The Great Departure pediment on the north face of the central sanctuary at Wat Nokor The northern doorway of the central sanctuary
Continuing my reflections on Wat Nokor
, the outstanding Angkorean temple complex on the outskirts of Kompong Cham city, this post brings you The Great Departure pediment on the north face of the central sanctuary. Prince Siddhartha leaves the palace on his horse Kanthaka with a groom holding the horse's tail and four of his household each clasping one of the horse's legs to prevent any noise of his departure. Another seven worshippers on the lower register hold garlands of lotus flowers. Whilst much of the iconography of the temple was changed in the 16th century, the style of this carving dates it from the 13th century, the time of the original temple's construction under King Jayavarman VII.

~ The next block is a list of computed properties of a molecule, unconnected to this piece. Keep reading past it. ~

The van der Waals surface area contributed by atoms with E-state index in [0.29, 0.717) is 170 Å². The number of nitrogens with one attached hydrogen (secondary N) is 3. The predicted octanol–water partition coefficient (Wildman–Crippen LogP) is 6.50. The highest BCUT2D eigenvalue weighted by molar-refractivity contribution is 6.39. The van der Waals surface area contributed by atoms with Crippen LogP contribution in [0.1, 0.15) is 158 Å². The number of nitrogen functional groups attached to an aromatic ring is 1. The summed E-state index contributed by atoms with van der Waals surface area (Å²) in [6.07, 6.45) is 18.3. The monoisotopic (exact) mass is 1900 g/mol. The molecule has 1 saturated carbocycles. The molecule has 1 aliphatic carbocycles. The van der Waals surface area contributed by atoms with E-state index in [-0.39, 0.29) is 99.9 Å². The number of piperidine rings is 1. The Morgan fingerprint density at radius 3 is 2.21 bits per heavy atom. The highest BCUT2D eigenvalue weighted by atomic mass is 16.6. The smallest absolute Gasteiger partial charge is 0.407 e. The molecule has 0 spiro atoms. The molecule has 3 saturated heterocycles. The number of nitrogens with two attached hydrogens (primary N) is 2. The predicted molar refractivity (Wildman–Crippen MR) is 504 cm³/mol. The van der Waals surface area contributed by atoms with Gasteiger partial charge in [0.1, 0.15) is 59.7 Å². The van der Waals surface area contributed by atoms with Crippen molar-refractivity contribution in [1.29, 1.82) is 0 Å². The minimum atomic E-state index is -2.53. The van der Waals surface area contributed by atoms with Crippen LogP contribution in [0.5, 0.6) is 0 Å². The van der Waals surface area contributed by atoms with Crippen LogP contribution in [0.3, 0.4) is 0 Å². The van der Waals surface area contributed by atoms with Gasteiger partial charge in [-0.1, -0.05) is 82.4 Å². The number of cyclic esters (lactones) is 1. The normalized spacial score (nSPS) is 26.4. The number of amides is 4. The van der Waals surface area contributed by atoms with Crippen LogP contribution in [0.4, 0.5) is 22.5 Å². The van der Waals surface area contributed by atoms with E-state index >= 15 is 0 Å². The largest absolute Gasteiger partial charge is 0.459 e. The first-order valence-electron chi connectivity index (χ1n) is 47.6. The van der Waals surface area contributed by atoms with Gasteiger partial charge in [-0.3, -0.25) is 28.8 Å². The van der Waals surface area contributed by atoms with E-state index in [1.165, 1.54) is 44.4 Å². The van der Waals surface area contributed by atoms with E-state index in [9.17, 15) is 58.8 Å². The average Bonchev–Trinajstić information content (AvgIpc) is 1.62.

The rather worn lintel below the pediment shows a grinning kala topped by more figures but it's difficult to identify the features. The bottom photo in this sequence is from the northern gopura of the first enclosure which has a well-defined pediment with a two-armed Lokeshvara standing between two kneeling figures, over a register carved with seven worhsippers holding two lotuses each. The destroyed lintel below has five niches with defaced Buddhas.
The worn kala lintel on the doorway of the northern face of the central sanctuary A well-preserved Lokeshvara pediment on the northern face of the 1st gopura